Living in different countries and continents, my family has always had a challenging time figuring out a city for us to come together in order to spend time with each other. The last time that all my siblings and parents managed to convene in a single place was 2006 in the most central point between Australia, Malaysia, and the USA – Hawaii. Ironically, it took less time for my folks in Australia to get there than my travels from Washington DC; a missed connection even further extended my trip to around 18 hours long!
So, last year, when my cousin, living in London, invited the family to her summer home in Tuscany, Italy, most of us jumped on the invitation without any hesitation. It was a great opportunity for my sisters’ families, me and my parents to catch up with each other, and for us to savor the Italian experience. This has always been a dream of mine to travel to this part of the world for its amazing scenery, architecture, fine arts, and culinary arts. The 11-day trip through the Tuscan countryside and stay at Volterra exposed me to its glorious cuisine that gave me a new perspective on Italian food. It was this foodie’s dream come true and a trip worth a thousand bites.
Being an online restaurant coupon junkie, I sometimes am tempted to buy as many offers that show up in my inbox. But when two sites advertised such discounts for the upscale restaurant I Ricchi, I did not have the slightest hesitation in clicking the “buy” button as I had heard about this reputable place for many years but had never visited it, despite both of us arriving in DC at the same time in 1989. With a newfound appreciation for authentic Italian cuisine, I knew I could not forego these opportunities, and it was time for me to visit the Italian restaurant to re-live my Tuscan trip.
Entering a high-end restaurant with impeccably looking staff such as I Ricchi can sometimes be a bit unnerving and maybe intimidating. But upon stepping into the foyer, there is a slightly relaxed charm about the place that is quite devoid of stuffiness. The front desk staff were nice and amenable to me, especially after I requested a well-lit table for my photography. My waiter, Justin, was professional, warm, and personable, and he was quick to put me to ease with his charm and knowledge of the menu. Right then, I knew I was in good hands and ready for a wonderful culinary journey. A basket of house-made slices of rosemary-topped and tomato-topped focaccia with large sea-salt granules immediately transported me back to Levanto where I stood in line for 30 minutes for this freshly-baked bread (which was truly divine), and this restaurant’s version was superb. The journey had already started with the first wonderful bite.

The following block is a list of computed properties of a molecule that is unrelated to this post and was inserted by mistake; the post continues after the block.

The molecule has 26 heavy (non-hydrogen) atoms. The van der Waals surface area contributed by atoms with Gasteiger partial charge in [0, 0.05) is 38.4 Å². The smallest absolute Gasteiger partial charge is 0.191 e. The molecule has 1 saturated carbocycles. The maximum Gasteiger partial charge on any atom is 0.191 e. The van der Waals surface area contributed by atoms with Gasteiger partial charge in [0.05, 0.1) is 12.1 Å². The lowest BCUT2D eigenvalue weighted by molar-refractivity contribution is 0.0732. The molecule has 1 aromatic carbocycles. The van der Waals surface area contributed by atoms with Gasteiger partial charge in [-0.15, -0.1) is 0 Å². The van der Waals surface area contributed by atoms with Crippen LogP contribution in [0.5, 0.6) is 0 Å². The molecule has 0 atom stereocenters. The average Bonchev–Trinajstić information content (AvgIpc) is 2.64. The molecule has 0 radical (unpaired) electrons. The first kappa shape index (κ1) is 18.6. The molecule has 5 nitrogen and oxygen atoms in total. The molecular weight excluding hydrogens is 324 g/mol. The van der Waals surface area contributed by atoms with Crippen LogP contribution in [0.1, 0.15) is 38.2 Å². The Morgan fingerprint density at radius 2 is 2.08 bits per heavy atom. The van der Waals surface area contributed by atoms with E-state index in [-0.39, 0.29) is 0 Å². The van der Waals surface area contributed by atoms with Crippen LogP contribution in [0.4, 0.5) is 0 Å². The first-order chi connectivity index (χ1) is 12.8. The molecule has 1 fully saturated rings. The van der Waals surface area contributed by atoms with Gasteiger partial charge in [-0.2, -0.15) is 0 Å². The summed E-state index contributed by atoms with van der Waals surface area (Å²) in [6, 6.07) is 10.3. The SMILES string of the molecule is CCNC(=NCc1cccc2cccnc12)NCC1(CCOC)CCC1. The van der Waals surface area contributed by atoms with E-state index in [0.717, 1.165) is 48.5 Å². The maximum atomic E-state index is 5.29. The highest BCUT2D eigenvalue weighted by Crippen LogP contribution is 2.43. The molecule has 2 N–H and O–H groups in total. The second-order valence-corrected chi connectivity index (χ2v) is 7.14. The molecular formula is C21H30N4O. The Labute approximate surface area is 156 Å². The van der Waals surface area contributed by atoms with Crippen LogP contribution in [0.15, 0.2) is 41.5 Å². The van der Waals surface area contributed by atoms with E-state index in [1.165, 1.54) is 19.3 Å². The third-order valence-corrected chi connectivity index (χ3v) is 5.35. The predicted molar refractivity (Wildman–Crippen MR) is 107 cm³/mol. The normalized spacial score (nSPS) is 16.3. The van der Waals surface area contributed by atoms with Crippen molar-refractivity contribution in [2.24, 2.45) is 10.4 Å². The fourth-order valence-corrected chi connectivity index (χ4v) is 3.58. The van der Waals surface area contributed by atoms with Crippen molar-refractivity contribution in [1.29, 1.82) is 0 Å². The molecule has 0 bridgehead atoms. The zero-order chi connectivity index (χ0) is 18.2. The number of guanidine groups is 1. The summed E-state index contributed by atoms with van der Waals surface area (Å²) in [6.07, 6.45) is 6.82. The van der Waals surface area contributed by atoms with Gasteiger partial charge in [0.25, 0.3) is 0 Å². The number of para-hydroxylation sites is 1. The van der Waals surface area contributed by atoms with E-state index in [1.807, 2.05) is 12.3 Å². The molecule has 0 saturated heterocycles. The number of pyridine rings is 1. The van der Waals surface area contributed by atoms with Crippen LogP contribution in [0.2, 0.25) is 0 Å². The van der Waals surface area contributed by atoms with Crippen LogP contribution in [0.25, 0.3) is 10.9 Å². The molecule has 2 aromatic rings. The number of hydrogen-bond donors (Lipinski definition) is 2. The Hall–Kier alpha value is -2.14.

I decided to “travel” on these Tuscan dining experiences (two visits in a week) the Italian way by ordering my meal in various separate courses, very much like how it is done on the Continent. On my first visit, for the antipasti course, I ordered the day’s special of Truffled Polenta with Mixed Mushroom (Polenta Tartufata ai Funghi Farciti). The heady scent of truffle oil in the soft rich polenta cake was delightful from the first mouthful, which quickly brought me back to Volterra where I had a heavenly dish of Ricotta gnocchi topped by a tall heap of truffle shavings. Surrounding this cornmeal mound was a melange of sautéed portabello and porcini mushroom that had been deglazed with Balsamic vinegar. It was a very satisfying dish but after some time, I could not detect the delicate truffle scent once it was overwhelmed by the sweet and oaky vinegar. I had wished that its dark glaze was drizzled around the dish which would allow the diner to control its level of intensity in relation to the truffled polenta. However, such detail did not deter me from wiping the dish clean.
A Salad of Arugula with Orange, Fennel, and Pecorino Cheese (Ruccola con Aranche e Pecorino) was the opener on my second trip. The peppery arugula leaves were tempered by the sweet orange segments and slivers of shaved pecorino cheese that added a smooth nuttiness to the biting greens. It was a well-made salad that was balanced by the different strong elements on the plate. I nearly forgot about the very thin fennel shavings that seemed to be missing the anise-like flavors for I suspect they had been macerated in lemon juice, which mellowed them out – this missing flavor dimension would have given the dish that extra touch. Nevertheless, it was definitely worth ordering this classic Tuscan Salad.